Regular readers will know that we love our dividends at Simply Wall St, which is why it’s exciting to see Whitecap Resources Inc. (TSE:WCP) is about to trade ex-dividend in the next 4 days. You will need to purchase shares before the 29th of August to receive the dividend, which will be paid on the 16th of September.
Whitecap Resources’s next dividend payment will be CA$0.029 per share, and in the last 12 months, the company paid a total of CA$0.34 per share. Last year’s total dividend payments show that Whitecap Resources has a trailing yield of 9.4% on the current share price of CA$3.64. We love seeing companies pay a dividend, but it’s also important to be sure that laying the golden eggs isn’t going to kill our golden goose! As a result, readers should always check whether Whitecap Resources has been able to grow its dividends, or if the dividend might be cut.
Dividends are usually paid out of company profits, so if a company pays out more than it earned then its dividend is usually at greater risk of being cut. Whitecap Resources distributed an unsustainably high 163% of its profit as dividends to shareholders last year. Without extenuating circumstances, we’d consider the dividend at risk of a cut. Yet cash flows are even more important than profits for assessing a dividend, so we need to see if the company generated enough cash to pay its distribution. It distributed 45% of its free cash flow as dividends, a comfortable payout level for most companies.
It’s disappointing to see that the dividend was not covered by profits, but cash is more important from a dividend sustainability perspective, and Whitecap Resources fortunately did generate enough cash to fund its dividend. If executives were to continue paying more in dividends than the company reported in profits, we’d view this as a warning sign. Very few companies are able to sustainably pay dividends larger than their reported earnings.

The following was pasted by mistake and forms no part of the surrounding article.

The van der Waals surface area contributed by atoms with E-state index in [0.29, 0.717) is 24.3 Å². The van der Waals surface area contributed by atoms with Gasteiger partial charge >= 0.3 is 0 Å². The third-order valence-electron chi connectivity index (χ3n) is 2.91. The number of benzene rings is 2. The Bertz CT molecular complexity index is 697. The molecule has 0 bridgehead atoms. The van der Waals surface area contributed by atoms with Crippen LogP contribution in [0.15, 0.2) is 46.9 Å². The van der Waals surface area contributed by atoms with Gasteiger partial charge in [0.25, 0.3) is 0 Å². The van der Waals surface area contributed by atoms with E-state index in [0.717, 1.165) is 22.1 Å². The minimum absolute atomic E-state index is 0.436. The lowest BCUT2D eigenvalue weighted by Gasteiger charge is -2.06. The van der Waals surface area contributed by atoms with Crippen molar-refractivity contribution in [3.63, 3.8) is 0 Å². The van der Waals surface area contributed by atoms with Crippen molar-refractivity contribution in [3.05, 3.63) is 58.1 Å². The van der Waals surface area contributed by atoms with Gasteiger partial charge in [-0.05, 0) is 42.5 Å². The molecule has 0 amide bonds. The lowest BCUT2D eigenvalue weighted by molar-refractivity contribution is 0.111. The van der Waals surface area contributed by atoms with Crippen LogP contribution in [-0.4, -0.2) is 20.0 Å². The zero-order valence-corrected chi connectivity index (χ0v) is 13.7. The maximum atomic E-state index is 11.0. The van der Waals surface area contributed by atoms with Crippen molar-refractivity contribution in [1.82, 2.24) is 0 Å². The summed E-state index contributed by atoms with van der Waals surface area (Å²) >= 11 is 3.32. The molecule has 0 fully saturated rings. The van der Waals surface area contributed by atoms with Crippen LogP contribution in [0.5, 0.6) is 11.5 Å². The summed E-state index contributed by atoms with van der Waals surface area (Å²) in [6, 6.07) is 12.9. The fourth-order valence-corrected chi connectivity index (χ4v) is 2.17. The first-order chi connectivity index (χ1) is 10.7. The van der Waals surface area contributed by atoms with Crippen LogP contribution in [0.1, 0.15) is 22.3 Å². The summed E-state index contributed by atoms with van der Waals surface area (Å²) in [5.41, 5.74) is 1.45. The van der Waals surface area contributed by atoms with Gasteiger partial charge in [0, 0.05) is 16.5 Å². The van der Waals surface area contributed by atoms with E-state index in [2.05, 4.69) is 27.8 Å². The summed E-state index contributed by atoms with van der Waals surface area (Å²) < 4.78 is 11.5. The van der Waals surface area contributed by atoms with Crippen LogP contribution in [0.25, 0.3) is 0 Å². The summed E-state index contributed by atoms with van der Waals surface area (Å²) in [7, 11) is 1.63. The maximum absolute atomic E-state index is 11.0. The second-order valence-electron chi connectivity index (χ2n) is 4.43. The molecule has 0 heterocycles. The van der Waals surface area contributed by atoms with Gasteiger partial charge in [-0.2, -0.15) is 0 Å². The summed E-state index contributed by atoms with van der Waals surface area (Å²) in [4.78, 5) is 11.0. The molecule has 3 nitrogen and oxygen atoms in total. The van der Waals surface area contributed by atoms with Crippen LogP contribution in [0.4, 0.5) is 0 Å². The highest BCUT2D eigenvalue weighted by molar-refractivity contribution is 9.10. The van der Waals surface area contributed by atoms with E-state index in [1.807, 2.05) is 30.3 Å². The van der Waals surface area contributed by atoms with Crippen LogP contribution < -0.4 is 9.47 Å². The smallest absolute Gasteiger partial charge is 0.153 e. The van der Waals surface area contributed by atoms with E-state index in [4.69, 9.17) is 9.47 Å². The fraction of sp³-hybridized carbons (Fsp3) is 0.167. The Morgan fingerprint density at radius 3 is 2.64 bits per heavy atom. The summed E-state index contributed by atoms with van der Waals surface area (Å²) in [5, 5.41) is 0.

Have Earnings And Dividends Been Growing?
When earnings decline, dividend companies become much harder to analyse and own safely. If earnings decline and the company is forced to cut its dividend, investors could watch the value of their investment go up in smoke. Whitecap Resources’s earnings per share have fallen at approximately 5.9% a year over the previous 5 years. Ultimately, when earnings per share decline, the size of the pie from which dividends can be paid, shrinks.
Another key way to measure a company’s dividend prospects is by measuring its historical rate of dividend growth. Whitecap Resources has seen its dividend decline 7.7% per annum on average over the past 7 years, which is not great to see. While it’s not great that earnings and dividends per share have fallen in recent years, we’re encouraged by the fact that management has trimmed the dividend rather than risk over-committing the company in a risky attempt to maintain yields to shareholders.
To Sum It Up
Is Whitecap Resources an attractive dividend stock, or better left on the shelf? It’s never great to see earnings per share declining, especially when a company is paying out 163% of its profit as dividends, which we feel is uncomfortably high. Yet cashflow was much stronger, which makes us wonder if there are some large timing issues in Whitecap Resources’s cash flows, or perhaps the company has written down some assets aggressively, reducing its income. It’s not the most attractive proposition from a dividend perspective, and we’d probably give this one a miss for now.
Ever wonder what the future holds for Whitecap Resources? See what the four analysts we track are forecasting, with this visualisation of its historical and future estimated earnings and cash flow
We wouldn’t recommend just buying the first dividend stock you see, though. Here’s a list of interesting dividend stocks with a greater than 2% yield and an upcoming dividend.
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If you spot an error that warrants correction, please contact the editor at firstname.lastname@example.org. This article by Simply Wall St is general in nature. It does not constitute a recommendation to buy or sell any stock, and does not take account of your objectives, or your financial situation. Simply Wall St has no position in the stocks mentioned. Thank you for reading.